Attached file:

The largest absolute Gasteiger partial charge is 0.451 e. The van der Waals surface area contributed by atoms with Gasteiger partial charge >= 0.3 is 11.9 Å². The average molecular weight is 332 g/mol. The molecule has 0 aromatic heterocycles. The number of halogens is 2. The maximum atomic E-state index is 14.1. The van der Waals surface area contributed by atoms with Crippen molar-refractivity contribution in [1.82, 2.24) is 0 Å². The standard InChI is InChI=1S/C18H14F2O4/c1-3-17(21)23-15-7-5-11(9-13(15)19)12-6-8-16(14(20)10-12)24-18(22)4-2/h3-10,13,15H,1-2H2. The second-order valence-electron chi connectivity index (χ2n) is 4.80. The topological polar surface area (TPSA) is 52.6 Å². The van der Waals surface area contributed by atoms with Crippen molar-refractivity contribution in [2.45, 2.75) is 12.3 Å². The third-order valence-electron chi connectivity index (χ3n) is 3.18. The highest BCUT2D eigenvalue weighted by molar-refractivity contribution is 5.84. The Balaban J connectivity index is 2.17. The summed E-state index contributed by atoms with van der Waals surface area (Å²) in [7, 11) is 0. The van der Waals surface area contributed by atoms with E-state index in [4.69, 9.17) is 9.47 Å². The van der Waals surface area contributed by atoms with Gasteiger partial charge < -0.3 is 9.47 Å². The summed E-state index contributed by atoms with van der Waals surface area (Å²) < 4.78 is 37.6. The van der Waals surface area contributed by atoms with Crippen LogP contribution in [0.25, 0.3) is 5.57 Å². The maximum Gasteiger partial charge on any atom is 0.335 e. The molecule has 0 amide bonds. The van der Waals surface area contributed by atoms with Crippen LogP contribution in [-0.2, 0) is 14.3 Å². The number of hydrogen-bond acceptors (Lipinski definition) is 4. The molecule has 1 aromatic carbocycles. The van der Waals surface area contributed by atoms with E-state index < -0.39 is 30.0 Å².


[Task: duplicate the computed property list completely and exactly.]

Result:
The largest absolute Gasteiger partial charge is 0.451 e. The van der Waals surface area contributed by atoms with Gasteiger partial charge >= 0.3 is 11.9 Å². The average molecular weight is 332 g/mol. The molecule has 0 aromatic heterocycles. The number of halogens is 2. The maximum atomic E-state index is 14.1. The van der Waals surface area contributed by atoms with Crippen molar-refractivity contribution in [1.82, 2.24) is 0 Å². The standard InChI is InChI=1S/C18H14F2O4/c1-3-17(21)23-15-7-5-11(9-13(15)19)12-6-8-16(14(20)10-12)24-18(22)4-2/h3-10,13,15H,1-2H2. The second-order valence-electron chi connectivity index (χ2n) is 4.80. The topological polar surface area (TPSA) is 52.6 Å². The van der Waals surface area contributed by atoms with Crippen molar-refractivity contribution in [2.45, 2.75) is 12.3 Å². The third-order valence-electron chi connectivity index (χ3n) is 3.18. The highest BCUT2D eigenvalue weighted by molar-refractivity contribution is 5.84. The Balaban J connectivity index is 2.17. The summed E-state index contributed by atoms with van der Waals surface area (Å²) in [7, 11) is 0. The van der Waals surface area contributed by atoms with E-state index in [4.69, 9.17) is 9.47 Å². The van der Waals surface area contributed by atoms with Gasteiger partial charge < -0.3 is 9.47 Å². The summed E-state index contributed by atoms with van der Waals surface area (Å²) < 4.78 is 37.6. The van der Waals surface area contributed by atoms with Crippen LogP contribution in [0.25, 0.3) is 5.57 Å². The maximum Gasteiger partial charge on any atom is 0.335 e. The molecule has 0 amide bonds. The van der Waals surface area contributed by atoms with Crippen LogP contribution in [-0.2, 0) is 14.3 Å². The number of hydrogen-bond acceptors (Lipinski definition) is 4. The molecule has 1 aromatic carbocycles. The van der Waals surface area contributed by atoms with E-state index < -0.39 is 30.0 Å².